ORDER AND FINDINGS AND RECOMMENDATIONS
This case, in which plaintiff is a federal prisoner proceeding pro se, was referred to the undersigned under Local Rule 302(c)(17), pursuant to 28 U.S.C. § 636(b)(1). After two dismissals pursuant to 28 U.S.C. § 1915A, plaintiff has filed a second amended complaint. He has requested leave to proceedin forma pauperis pursuant to 28 U.S.C. § 1915. Plaintiff's application makes the showing required by 28 U.S.C. § 1915(a)(1) and (2).
Federal courts must engage in a preliminary screening of cases in which prisoners seek redress from a governmental entity or officer or employee of a governmental entity. 28 U.S.C. § 1915A(a). The court must identify cognizable claims or dismiss the complaint, or any portion of the complaint, if the complaint "is frivolous, malicious, or fails to state a claim upon which relief may be granted," or "seeks monetary relief from a defendant who is immune from such relief." Id. § 1915A(b).
In order to avoid dismissal for failure to state a claim a complaint must contain more than "naked assertions," "labels and conclusions" or "a formulaic recitation of the elements of a cause of action." Bell Atlantic Corp. v. Twombly, 550 U.S. 544, 555-557 (2007). In other words, "[t]hreadbare recitals of the elements of a cause of action, supported by mere conclusory statements do not suffice." Ashcroft v. Iqbal, 129 S. Ct. 1937, 1949 (2009).
Furthermore, a claim upon which the court can grant relief has facial plausibility. Twombly, 550 U.S. at 570. "A claim has facial plausibility when the plaintiff pleads factual content that allows the court to draw the reasonable inference that the defendant is liable for the misconduct alleged." Iqbal, 129 S. Ct. at 1949. When considering whether a complaint states a claim upon which relief can be granted, the court must accept the allegations as true, Erickson v. Pardus, 127 S. Ct. 2197, 2200 (2007), and construe the complaint in the light most favorable to the plaintiff, see Scheuer v. Rhodes, 416 U.S. 232, 236 (1974).
A pro se plaintiff must satisfy the pleading requirements of Rule 8(a) of the Federal Rules of Civil Procedure. Rule 8(a)(2) "requires a complaint to include a short and plain statement of the claim showing that the pleader is entitled to relief, in order to give the defendant fair notice of what the claim is and the grounds upon which it rests." Bell Atl. Corp. v. Twombly, 550 U.S. 544, 554, 562-563 (2007) (citing Conley v. Gibson, 355 U.S. 41 (1957)).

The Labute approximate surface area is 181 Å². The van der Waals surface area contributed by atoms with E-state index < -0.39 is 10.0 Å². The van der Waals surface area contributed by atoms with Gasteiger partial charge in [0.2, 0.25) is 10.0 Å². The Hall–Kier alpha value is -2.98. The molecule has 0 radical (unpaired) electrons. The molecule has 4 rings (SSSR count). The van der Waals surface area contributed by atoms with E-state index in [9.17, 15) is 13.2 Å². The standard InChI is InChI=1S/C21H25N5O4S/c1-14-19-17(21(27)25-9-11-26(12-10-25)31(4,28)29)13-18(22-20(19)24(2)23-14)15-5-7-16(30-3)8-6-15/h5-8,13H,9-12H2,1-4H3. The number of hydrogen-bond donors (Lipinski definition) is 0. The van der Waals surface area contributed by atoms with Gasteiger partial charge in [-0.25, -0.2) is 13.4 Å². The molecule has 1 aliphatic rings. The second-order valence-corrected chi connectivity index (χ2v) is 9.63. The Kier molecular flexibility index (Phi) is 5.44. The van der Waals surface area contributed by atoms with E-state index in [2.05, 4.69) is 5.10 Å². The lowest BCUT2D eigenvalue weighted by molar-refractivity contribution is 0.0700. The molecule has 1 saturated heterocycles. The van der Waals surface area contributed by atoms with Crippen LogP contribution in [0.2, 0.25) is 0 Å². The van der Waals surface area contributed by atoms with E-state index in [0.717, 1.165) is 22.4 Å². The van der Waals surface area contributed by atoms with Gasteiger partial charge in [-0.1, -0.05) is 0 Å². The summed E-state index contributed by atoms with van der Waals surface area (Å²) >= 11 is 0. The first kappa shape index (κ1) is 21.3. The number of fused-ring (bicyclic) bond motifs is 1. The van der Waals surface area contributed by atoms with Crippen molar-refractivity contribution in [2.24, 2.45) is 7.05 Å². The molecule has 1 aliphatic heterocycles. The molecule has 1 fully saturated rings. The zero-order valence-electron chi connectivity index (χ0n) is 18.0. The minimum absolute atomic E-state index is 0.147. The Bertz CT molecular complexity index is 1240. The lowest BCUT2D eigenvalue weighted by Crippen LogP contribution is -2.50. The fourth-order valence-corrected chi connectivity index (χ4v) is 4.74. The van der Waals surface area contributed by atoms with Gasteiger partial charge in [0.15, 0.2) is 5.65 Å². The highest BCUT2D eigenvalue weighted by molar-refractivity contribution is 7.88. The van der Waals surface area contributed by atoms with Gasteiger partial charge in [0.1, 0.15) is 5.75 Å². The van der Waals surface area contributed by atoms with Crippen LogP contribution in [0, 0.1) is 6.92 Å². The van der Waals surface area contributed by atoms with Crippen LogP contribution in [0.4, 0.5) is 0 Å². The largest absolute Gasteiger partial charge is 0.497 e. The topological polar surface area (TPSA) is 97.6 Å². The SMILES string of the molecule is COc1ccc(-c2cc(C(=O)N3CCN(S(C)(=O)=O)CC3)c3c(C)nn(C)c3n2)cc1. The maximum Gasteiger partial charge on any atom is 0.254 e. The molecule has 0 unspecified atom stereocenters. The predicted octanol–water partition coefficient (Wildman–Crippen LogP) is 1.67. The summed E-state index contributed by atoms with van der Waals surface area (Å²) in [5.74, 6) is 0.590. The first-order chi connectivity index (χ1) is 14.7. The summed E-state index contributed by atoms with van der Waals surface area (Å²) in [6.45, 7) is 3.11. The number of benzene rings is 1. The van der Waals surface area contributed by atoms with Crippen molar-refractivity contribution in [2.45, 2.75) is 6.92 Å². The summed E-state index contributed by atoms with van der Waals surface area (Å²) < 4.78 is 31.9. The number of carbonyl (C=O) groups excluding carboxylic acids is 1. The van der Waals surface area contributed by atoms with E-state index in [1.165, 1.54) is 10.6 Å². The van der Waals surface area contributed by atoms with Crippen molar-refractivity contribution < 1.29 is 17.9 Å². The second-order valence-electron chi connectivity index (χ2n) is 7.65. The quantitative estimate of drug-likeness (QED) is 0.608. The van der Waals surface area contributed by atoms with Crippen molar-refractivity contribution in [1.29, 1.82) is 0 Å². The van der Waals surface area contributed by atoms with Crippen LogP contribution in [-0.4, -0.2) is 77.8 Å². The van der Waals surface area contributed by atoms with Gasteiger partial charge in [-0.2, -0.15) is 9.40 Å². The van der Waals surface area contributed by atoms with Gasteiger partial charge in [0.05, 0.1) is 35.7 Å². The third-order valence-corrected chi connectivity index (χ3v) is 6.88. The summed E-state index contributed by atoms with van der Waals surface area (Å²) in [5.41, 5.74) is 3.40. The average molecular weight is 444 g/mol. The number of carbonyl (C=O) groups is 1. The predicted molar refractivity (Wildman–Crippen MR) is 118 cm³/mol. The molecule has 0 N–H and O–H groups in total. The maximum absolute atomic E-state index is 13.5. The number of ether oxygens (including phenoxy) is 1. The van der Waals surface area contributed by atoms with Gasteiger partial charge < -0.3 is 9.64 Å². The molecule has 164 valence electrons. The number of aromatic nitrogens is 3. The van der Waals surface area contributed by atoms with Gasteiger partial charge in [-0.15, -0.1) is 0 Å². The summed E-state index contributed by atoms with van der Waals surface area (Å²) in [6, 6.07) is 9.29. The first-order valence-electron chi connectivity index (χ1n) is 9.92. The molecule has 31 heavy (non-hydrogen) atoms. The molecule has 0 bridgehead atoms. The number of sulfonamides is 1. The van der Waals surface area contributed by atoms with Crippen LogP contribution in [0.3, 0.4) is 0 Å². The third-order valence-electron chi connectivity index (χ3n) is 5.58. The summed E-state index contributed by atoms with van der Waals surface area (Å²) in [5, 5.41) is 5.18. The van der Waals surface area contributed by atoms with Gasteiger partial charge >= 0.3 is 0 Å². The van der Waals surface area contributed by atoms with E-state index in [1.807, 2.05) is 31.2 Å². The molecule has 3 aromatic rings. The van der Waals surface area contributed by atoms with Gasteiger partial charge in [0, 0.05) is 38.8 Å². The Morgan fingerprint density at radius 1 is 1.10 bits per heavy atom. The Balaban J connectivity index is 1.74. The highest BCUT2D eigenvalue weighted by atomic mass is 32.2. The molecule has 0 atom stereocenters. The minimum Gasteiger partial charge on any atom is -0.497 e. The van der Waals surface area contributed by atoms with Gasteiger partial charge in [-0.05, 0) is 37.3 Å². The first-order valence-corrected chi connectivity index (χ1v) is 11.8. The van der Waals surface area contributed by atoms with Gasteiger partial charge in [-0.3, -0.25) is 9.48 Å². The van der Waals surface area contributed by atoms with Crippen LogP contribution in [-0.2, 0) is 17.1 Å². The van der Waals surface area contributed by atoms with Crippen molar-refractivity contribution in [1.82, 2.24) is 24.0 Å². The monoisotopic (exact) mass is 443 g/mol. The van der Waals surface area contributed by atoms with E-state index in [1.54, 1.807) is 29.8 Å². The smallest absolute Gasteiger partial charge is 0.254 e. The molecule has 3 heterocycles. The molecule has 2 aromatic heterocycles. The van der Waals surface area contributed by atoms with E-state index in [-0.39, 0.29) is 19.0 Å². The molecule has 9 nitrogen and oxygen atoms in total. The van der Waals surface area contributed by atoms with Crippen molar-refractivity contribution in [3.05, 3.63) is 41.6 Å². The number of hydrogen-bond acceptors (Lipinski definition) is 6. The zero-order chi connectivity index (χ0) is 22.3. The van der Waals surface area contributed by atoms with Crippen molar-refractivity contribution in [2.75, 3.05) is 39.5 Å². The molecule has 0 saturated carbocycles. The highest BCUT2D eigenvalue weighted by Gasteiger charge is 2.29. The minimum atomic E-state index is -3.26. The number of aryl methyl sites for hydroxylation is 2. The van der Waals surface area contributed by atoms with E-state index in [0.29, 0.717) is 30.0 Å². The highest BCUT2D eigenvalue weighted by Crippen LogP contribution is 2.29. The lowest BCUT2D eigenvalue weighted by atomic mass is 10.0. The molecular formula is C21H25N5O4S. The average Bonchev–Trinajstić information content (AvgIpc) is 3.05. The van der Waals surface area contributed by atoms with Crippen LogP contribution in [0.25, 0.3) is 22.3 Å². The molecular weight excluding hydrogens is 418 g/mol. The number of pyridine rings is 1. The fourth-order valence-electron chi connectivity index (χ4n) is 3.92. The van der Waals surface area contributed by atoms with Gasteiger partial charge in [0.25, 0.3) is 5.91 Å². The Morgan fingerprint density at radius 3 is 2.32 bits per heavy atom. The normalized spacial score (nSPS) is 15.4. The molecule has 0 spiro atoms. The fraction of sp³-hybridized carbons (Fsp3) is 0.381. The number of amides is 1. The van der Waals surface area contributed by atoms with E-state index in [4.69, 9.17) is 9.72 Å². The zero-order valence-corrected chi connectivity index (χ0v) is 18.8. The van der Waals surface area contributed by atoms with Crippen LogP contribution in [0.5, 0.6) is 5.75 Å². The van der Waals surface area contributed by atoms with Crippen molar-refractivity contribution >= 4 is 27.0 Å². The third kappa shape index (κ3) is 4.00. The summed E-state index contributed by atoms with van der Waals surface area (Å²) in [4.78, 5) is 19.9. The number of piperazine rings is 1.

The court has reviewed the second amended complaint, and for the limited purposes of section 1915A screening, and liberally construed, finds that it states potentially cognizable Eighth Amendment claims against defendants Salinas, Binford, Fieber, and Gulani, a First Amendment retaliation claim (and conspiracy to retaliate claim) against defendants Salinas and Binford, and a Federal Tort Claims Act claim against the United States.
Plaintiff also names Ives as a defendant. The court has previously informed plaintiff that an individual defendant is not liable on a civil rights claim unless the facts establish the defendant's personal involvement in the constitutional deprivation or a causal connection between the defendant's wrongful conduct and the alleged constitutional deprivation. See Hansen v. Black, 885 F.2d 642, 646 (9th Cir. 1989); Johnson v. Duffy, 588 F.2d 740, 743-44 (9th Cir. 1978). That is, plaintiff may not sue any official on the theory that the official is liable for the unconstitutional conduct of his or her subordinates. Iqbal, 129 S. Ct. at 1948. "Because vicarious liability is inapplicable to Bivens and § 1983 suits, a plaintiff must plead that each Government-official defendant, through the official's own individual actions, has violated the Constitution." Id. Once again, plaintiff fails to sufficiently plead that defendant Ives personally participated in a deprivation of plaintiff's federal rights.
Accordingly, plaintiff may proceed only on his potentially cognizable claims against defendants Salinas, Binford, Fieber, Gulani, and the United States, and the court recommends that defendant Ives be dismissed without leave to amend. See Lopez v. Smith, 203 F.3d 1122, 1129 (9th Cir. 2000) ("Under Ninth Circuit case law, district courts are only required to grant leave to amend if a complaint can possibly be saved. Courts are not required to grant leave to amend if a complaint lacks merit entirely.").
Accordingly, IT IS HEREBY ORDERED that:
1. Plaintiff's request to proceed in forma pauperis (Dckt. No. 16) is granted.
2. Service is appropriate for defendants Salinas, Binford, Fieber, Gulani, and the United States.
3. The Clerk of the Court shall send plaintiff five USM-285 forms, one summons, an instruction sheet and one copy of the September 12, 2012 amended complaint.
4. Within 30 days from service of this order, plaintiff shall complete the attached Notice of Submission of Documents and submit it to the court with the completed summons and USM-285 forms and six copies of the endorsed complaint.
5. Upon receipt of the necessary materials, the court will direct the United States Marshal to serve defendants pursuant to Federal Rule of Civil Procedure 4 without payment of costs. Failure to comply with this order may ...